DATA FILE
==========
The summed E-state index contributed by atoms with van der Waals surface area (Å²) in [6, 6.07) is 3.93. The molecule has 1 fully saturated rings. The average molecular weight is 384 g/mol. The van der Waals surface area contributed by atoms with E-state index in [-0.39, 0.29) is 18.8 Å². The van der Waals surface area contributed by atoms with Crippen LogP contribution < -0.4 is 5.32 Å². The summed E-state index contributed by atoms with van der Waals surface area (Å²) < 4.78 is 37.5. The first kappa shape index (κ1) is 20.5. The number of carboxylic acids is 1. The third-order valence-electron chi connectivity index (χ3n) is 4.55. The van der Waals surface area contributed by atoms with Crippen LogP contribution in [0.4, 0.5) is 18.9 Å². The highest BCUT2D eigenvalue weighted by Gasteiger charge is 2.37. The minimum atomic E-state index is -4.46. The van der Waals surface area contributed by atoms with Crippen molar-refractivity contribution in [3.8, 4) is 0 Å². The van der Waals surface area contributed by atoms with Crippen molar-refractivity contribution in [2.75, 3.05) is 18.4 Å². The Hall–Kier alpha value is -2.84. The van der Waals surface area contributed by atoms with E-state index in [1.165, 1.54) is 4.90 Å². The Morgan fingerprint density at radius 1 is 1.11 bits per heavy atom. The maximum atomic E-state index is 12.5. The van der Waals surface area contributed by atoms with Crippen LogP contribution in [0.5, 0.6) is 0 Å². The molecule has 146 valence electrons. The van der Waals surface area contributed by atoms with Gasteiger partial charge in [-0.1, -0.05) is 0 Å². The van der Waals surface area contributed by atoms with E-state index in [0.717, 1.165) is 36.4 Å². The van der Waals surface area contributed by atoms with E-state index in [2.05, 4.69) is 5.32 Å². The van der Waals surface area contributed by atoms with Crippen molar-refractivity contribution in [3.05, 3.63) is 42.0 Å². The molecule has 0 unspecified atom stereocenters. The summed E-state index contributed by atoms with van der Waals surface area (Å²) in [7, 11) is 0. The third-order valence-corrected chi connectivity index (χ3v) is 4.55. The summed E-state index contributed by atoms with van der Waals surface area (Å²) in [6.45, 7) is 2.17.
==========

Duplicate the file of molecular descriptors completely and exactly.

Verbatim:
The summed E-state index contributed by atoms with van der Waals surface area (Å²) in [6, 6.07) is 3.93. The molecule has 1 fully saturated rings. The average molecular weight is 384 g/mol. The van der Waals surface area contributed by atoms with E-state index in [-0.39, 0.29) is 18.8 Å². The van der Waals surface area contributed by atoms with Crippen LogP contribution < -0.4 is 5.32 Å². The summed E-state index contributed by atoms with van der Waals surface area (Å²) < 4.78 is 37.5. The first kappa shape index (κ1) is 20.5. The number of carboxylic acids is 1. The third-order valence-electron chi connectivity index (χ3n) is 4.55. The van der Waals surface area contributed by atoms with Crippen LogP contribution in [0.4, 0.5) is 18.9 Å². The highest BCUT2D eigenvalue weighted by Gasteiger charge is 2.37. The minimum atomic E-state index is -4.46. The van der Waals surface area contributed by atoms with Crippen molar-refractivity contribution in [3.8, 4) is 0 Å². The van der Waals surface area contributed by atoms with Crippen molar-refractivity contribution in [2.75, 3.05) is 18.4 Å². The Hall–Kier alpha value is -2.84. The van der Waals surface area contributed by atoms with E-state index in [1.165, 1.54) is 4.90 Å². The Morgan fingerprint density at radius 1 is 1.11 bits per heavy atom. The maximum atomic E-state index is 12.5. The van der Waals surface area contributed by atoms with Crippen LogP contribution in [0.5, 0.6) is 0 Å². The molecule has 146 valence electrons. The van der Waals surface area contributed by atoms with Gasteiger partial charge in [-0.1, -0.05) is 0 Å². The van der Waals surface area contributed by atoms with E-state index in [0.717, 1.165) is 36.4 Å². The van der Waals surface area contributed by atoms with E-state index in [2.05, 4.69) is 5.32 Å². The van der Waals surface area contributed by atoms with Crippen molar-refractivity contribution in [3.05, 3.63) is 42.0 Å². The molecule has 0 unspecified atom stereocenters. The summed E-state index contributed by atoms with van der Waals surface area (Å²) in [7, 11) is 0. The third-order valence-corrected chi connectivity index (χ3v) is 4.55. The summed E-state index contributed by atoms with van der Waals surface area (Å²) in [6.45, 7) is 2.17.